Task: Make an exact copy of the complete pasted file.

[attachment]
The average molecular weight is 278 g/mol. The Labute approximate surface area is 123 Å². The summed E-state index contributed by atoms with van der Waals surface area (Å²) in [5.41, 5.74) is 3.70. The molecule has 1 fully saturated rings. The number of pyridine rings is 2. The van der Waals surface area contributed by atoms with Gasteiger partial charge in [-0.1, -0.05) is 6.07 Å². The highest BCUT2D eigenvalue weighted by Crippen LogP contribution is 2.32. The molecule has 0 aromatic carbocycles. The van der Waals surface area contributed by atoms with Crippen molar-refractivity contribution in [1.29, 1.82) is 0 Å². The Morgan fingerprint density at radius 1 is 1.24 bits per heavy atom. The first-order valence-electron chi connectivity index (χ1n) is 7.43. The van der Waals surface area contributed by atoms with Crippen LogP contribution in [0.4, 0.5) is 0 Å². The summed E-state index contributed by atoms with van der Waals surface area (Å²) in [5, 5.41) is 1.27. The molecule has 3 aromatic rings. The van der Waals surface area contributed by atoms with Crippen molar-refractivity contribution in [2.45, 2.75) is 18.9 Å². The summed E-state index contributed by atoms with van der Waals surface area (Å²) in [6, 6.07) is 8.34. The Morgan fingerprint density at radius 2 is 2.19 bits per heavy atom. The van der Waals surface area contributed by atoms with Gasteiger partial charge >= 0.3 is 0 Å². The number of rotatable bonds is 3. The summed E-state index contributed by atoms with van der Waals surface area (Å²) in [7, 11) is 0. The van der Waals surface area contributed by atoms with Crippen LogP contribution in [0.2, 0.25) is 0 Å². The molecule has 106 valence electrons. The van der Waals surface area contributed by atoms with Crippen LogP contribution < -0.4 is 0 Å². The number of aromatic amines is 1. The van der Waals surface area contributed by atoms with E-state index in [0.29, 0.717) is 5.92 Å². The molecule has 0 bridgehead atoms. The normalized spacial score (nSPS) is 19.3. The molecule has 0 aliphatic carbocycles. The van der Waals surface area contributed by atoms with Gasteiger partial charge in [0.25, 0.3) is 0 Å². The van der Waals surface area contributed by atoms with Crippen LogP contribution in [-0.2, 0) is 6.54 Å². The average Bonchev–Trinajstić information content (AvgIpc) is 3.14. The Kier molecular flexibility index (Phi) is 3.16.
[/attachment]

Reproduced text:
The average molecular weight is 278 g/mol. The Labute approximate surface area is 123 Å². The summed E-state index contributed by atoms with van der Waals surface area (Å²) in [5.41, 5.74) is 3.70. The molecule has 1 fully saturated rings. The number of pyridine rings is 2. The van der Waals surface area contributed by atoms with Gasteiger partial charge in [-0.1, -0.05) is 6.07 Å². The highest BCUT2D eigenvalue weighted by Crippen LogP contribution is 2.32. The molecule has 0 aromatic carbocycles. The van der Waals surface area contributed by atoms with Crippen molar-refractivity contribution in [1.29, 1.82) is 0 Å². The Morgan fingerprint density at radius 1 is 1.24 bits per heavy atom. The first-order valence-electron chi connectivity index (χ1n) is 7.43. The van der Waals surface area contributed by atoms with Crippen LogP contribution in [0.4, 0.5) is 0 Å². The summed E-state index contributed by atoms with van der Waals surface area (Å²) in [5, 5.41) is 1.27. The molecule has 3 aromatic rings. The van der Waals surface area contributed by atoms with Crippen molar-refractivity contribution in [2.45, 2.75) is 18.9 Å². The summed E-state index contributed by atoms with van der Waals surface area (Å²) in [6, 6.07) is 8.34. The Morgan fingerprint density at radius 2 is 2.19 bits per heavy atom. The van der Waals surface area contributed by atoms with Gasteiger partial charge >= 0.3 is 0 Å². The number of rotatable bonds is 3. The summed E-state index contributed by atoms with van der Waals surface area (Å²) in [7, 11) is 0. The van der Waals surface area contributed by atoms with Crippen LogP contribution in [0.2, 0.25) is 0 Å². The molecule has 106 valence electrons. The van der Waals surface area contributed by atoms with Crippen LogP contribution < -0.4 is 0 Å². The number of aromatic amines is 1. The van der Waals surface area contributed by atoms with E-state index in [0.29, 0.717) is 5.92 Å². The molecule has 0 bridgehead atoms. The normalized spacial score (nSPS) is 19.3. The molecule has 0 aliphatic carbocycles. The van der Waals surface area contributed by atoms with Gasteiger partial charge in [0.25, 0.3) is 0 Å². The van der Waals surface area contributed by atoms with Crippen LogP contribution in [-0.2, 0) is 6.54 Å². The average Bonchev–Trinajstić information content (AvgIpc) is 3.14. The Kier molecular flexibility index (Phi) is 3.16.